Mary Willis Shelburne, October 20, p 798: Lewis declines to make a proper reply
to Shelburne's letter because "I am all embroiled with affairs arising out
of a friend's sudden illness, and v. much distressed." The "friend"
was his legal or "registry" (but not "sacramental" or "Christian")
wife, Joy Davidman, who had just been diagnosed as dying of cancer.
Edwards, October 20, p 799: "I suppose there are 3 conditions: unfallen,
fallen, & redeemed."
Same: "Our job is not to try to
recover the unfallen stage but to go on to the redeemed one."
p 800: "Of course enjoying equipment or motoring is not a sin. The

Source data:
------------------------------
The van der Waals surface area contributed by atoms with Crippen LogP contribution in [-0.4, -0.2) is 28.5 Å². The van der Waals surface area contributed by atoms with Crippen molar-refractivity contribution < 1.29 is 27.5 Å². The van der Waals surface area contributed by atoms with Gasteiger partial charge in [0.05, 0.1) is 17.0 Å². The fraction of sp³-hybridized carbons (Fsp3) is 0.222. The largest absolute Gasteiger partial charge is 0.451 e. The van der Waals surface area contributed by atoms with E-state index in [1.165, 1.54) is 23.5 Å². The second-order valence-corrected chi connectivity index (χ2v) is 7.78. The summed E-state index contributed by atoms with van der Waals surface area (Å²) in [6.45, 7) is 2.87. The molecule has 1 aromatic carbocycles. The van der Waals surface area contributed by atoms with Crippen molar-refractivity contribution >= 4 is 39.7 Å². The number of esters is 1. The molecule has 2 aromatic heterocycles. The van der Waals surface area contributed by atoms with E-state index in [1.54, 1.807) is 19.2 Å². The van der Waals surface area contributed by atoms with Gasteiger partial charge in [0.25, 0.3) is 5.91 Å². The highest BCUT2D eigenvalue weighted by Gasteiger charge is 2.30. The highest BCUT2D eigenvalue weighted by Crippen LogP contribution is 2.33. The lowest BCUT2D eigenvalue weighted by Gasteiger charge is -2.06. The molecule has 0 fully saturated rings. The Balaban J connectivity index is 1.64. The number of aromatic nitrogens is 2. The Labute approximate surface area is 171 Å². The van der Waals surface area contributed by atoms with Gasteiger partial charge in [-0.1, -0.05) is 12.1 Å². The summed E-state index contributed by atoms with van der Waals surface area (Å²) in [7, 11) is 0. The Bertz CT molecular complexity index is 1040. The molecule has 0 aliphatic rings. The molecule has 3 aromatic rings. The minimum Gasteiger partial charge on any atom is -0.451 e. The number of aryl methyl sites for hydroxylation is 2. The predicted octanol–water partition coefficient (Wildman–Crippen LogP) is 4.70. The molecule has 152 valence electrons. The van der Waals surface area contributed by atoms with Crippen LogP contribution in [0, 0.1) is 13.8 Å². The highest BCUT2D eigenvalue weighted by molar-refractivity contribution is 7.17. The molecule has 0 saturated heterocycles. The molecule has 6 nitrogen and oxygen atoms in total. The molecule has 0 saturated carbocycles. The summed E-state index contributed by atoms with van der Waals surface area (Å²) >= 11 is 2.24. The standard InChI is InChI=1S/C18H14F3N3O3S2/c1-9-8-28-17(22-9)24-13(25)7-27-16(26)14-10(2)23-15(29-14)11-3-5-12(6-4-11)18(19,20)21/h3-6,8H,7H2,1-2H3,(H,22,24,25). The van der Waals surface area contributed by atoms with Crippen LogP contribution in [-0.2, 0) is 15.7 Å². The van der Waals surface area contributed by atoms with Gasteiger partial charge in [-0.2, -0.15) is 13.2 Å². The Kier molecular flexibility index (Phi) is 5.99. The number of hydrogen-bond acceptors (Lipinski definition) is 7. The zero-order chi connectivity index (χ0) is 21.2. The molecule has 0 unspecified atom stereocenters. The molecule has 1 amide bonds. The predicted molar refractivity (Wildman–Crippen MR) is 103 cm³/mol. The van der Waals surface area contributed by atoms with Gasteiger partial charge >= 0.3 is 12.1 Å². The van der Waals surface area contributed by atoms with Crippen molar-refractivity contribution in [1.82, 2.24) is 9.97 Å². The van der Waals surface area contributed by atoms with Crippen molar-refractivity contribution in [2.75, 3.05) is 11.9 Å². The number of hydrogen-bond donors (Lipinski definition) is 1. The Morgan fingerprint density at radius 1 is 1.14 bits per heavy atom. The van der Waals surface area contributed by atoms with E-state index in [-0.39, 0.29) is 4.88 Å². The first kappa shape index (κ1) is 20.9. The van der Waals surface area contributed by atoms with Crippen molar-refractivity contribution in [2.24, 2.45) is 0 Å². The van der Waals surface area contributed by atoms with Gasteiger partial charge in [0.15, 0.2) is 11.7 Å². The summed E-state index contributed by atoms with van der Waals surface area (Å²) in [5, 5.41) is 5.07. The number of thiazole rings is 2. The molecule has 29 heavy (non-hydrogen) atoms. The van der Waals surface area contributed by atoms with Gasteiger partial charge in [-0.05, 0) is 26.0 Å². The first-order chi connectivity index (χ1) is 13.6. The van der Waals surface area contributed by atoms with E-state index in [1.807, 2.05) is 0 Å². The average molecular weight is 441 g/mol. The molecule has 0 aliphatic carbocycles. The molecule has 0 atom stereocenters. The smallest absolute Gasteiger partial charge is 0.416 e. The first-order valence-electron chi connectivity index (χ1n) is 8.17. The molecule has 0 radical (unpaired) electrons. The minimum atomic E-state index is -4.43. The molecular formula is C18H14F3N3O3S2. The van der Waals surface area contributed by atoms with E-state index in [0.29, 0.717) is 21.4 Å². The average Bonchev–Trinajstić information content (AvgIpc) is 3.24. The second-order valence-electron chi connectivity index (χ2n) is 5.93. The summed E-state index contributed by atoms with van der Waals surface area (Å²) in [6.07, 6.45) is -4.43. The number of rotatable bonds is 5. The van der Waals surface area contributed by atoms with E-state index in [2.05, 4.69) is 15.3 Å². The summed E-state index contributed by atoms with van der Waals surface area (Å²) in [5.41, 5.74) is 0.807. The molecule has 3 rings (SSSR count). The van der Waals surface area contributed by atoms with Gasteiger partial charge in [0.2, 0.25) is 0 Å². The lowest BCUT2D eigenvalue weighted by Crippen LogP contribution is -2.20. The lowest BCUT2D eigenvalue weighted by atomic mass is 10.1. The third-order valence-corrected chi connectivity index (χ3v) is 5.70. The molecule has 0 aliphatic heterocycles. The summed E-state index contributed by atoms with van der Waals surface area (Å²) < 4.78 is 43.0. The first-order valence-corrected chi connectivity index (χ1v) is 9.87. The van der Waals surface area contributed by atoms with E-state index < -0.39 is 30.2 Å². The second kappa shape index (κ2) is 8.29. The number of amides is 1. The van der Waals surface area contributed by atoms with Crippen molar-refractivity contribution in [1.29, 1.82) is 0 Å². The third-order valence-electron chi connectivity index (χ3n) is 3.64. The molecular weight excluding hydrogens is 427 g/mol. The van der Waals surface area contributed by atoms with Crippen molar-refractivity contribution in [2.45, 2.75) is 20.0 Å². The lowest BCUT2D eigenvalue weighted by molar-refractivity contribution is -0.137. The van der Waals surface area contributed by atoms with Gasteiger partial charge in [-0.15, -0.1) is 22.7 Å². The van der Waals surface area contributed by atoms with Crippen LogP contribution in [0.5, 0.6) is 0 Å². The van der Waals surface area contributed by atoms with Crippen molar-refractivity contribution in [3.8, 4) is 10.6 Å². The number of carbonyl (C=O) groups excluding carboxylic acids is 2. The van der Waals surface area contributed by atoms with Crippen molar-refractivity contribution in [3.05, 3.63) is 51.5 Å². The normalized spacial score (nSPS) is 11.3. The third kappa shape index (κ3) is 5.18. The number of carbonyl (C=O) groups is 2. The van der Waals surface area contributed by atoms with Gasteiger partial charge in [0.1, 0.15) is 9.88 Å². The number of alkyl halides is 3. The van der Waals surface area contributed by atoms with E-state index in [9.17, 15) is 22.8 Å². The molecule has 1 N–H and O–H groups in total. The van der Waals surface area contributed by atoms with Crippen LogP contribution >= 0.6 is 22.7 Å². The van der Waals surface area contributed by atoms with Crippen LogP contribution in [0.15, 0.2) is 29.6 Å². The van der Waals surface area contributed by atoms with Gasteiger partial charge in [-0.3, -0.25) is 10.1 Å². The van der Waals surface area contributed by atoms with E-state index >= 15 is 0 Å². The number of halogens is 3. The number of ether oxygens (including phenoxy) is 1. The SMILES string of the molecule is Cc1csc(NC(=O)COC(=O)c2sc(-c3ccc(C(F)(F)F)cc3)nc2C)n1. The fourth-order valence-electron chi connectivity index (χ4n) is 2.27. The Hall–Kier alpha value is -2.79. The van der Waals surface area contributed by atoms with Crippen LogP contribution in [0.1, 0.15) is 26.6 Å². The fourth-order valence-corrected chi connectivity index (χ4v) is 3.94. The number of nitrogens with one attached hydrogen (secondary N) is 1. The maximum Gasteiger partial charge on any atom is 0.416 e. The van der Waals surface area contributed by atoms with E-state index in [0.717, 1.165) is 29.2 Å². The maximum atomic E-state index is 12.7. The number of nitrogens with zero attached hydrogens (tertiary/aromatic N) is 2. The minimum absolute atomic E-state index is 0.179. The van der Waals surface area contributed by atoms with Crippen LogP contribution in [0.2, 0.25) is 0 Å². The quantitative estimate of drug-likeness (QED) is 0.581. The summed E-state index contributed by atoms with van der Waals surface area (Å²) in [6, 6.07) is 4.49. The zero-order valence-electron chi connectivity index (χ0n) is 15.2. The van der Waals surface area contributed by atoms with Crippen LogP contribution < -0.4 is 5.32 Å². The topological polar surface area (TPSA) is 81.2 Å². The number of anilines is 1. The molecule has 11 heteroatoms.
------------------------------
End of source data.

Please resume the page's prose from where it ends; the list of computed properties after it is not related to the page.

point I wanted to make is that excessive excitement about gadgetry and the belief
(Weston's belief) that the possession of, say, wireless & aeroplanes, somehow
makes one superior to those who lack them & even justifies one in conquering
such people, is bosh. My motto wd. be 'Have your toys, have your conveniences,
but for heaven's sake don't start talking as if those things really mattered as,
say, charity matters.'
"As for 'giving up' things well, when
we've given up all our sins (the things everyone knows to be sins), we
can think again! The problem will not be immediate. The devil is fond of distracting
us from our plain daily duties by suggesting vague and rather faddy ones, you
To Katharine Farrer, October 25, p 801: "budgaries"
= budgerigars, parakeets, "budgies"
Same, Lewis refers to "our
innocent little secret," being his and Joy's "registry" marriage
in order to enable her to stay in England when the government declined to renew
her visitor visa.